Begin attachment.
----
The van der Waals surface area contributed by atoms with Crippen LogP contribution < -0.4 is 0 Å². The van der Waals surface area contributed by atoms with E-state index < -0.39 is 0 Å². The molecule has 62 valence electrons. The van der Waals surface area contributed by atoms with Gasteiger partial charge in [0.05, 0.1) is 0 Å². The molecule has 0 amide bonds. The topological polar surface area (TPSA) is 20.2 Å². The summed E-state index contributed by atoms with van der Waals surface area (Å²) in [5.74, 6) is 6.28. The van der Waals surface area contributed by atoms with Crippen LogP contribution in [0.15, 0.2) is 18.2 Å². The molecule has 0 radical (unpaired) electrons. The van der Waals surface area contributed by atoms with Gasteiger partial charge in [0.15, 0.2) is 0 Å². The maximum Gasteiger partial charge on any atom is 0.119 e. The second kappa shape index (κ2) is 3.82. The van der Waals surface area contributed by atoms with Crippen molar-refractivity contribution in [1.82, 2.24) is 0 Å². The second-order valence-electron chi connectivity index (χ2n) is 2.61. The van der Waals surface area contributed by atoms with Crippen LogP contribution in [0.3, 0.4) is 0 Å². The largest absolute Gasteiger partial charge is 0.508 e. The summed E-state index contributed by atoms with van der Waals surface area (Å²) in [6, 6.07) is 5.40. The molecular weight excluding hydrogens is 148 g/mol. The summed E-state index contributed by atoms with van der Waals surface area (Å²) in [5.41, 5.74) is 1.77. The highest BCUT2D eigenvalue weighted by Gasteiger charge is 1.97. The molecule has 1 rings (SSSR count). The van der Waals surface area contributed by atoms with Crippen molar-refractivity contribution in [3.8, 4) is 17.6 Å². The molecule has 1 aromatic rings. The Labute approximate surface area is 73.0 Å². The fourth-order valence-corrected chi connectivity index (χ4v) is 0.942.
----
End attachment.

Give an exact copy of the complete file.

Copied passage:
The van der Waals surface area contributed by atoms with Crippen LogP contribution < -0.4 is 0 Å². The van der Waals surface area contributed by atoms with E-state index < -0.39 is 0 Å². The molecule has 62 valence electrons. The van der Waals surface area contributed by atoms with Gasteiger partial charge in [0.05, 0.1) is 0 Å². The molecule has 0 amide bonds. The topological polar surface area (TPSA) is 20.2 Å². The summed E-state index contributed by atoms with van der Waals surface area (Å²) in [5.74, 6) is 6.28. The van der Waals surface area contributed by atoms with Crippen LogP contribution in [0.15, 0.2) is 18.2 Å². The molecule has 0 radical (unpaired) electrons. The van der Waals surface area contributed by atoms with Gasteiger partial charge in [0.15, 0.2) is 0 Å². The maximum Gasteiger partial charge on any atom is 0.119 e. The second kappa shape index (κ2) is 3.82. The van der Waals surface area contributed by atoms with Crippen molar-refractivity contribution in [1.82, 2.24) is 0 Å². The second-order valence-electron chi connectivity index (χ2n) is 2.61. The van der Waals surface area contributed by atoms with Crippen LogP contribution in [0.3, 0.4) is 0 Å². The largest absolute Gasteiger partial charge is 0.508 e. The summed E-state index contributed by atoms with van der Waals surface area (Å²) in [6, 6.07) is 5.40. The molecular weight excluding hydrogens is 148 g/mol. The summed E-state index contributed by atoms with van der Waals surface area (Å²) in [5.41, 5.74) is 1.77. The highest BCUT2D eigenvalue weighted by Gasteiger charge is 1.97. The molecule has 1 rings (SSSR count). The van der Waals surface area contributed by atoms with Crippen molar-refractivity contribution in [3.8, 4) is 17.6 Å². The molecule has 1 aromatic rings. The Labute approximate surface area is 73.0 Å². The fourth-order valence-corrected chi connectivity index (χ4v) is 0.942.